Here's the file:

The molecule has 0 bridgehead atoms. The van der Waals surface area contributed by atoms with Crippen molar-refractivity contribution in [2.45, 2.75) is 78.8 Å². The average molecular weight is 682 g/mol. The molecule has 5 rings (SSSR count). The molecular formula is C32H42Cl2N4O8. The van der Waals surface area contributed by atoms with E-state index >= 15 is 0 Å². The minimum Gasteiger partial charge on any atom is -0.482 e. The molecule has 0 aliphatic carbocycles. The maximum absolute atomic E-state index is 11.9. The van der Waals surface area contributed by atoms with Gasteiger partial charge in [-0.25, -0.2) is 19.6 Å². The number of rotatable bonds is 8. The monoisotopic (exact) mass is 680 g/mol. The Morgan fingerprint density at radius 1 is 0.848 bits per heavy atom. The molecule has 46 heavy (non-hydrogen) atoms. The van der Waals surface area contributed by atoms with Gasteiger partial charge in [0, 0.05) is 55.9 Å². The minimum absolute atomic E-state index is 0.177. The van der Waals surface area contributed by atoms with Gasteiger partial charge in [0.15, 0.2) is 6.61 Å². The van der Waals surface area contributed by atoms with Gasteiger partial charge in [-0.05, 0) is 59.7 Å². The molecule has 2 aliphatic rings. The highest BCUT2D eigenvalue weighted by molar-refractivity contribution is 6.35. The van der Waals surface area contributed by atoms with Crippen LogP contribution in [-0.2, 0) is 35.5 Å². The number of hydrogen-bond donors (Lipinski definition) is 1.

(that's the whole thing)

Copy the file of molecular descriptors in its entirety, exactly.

The molecule has 0 bridgehead atoms. The van der Waals surface area contributed by atoms with Crippen molar-refractivity contribution in [2.45, 2.75) is 78.8 Å². The average molecular weight is 682 g/mol. The molecule has 5 rings (SSSR count). The molecular formula is C32H42Cl2N4O8. The van der Waals surface area contributed by atoms with E-state index >= 15 is 0 Å². The minimum Gasteiger partial charge on any atom is -0.482 e. The molecule has 0 aliphatic carbocycles. The maximum absolute atomic E-state index is 11.9. The van der Waals surface area contributed by atoms with Gasteiger partial charge in [-0.25, -0.2) is 19.6 Å². The number of rotatable bonds is 8. The monoisotopic (exact) mass is 680 g/mol. The Morgan fingerprint density at radius 1 is 0.848 bits per heavy atom. The molecule has 46 heavy (non-hydrogen) atoms. The van der Waals surface area contributed by atoms with Gasteiger partial charge in [0, 0.05) is 55.9 Å². The minimum absolute atomic E-state index is 0.177. The van der Waals surface area contributed by atoms with Gasteiger partial charge in [0.15, 0.2) is 6.61 Å². The van der Waals surface area contributed by atoms with Gasteiger partial charge in [-0.05, 0) is 59.7 Å². The molecule has 2 aliphatic rings. The highest BCUT2D eigenvalue weighted by molar-refractivity contribution is 6.35. The van der Waals surface area contributed by atoms with Crippen LogP contribution in [-0.2, 0) is 35.5 Å². The number of hydrogen-bond donors (Lipinski definition) is 1.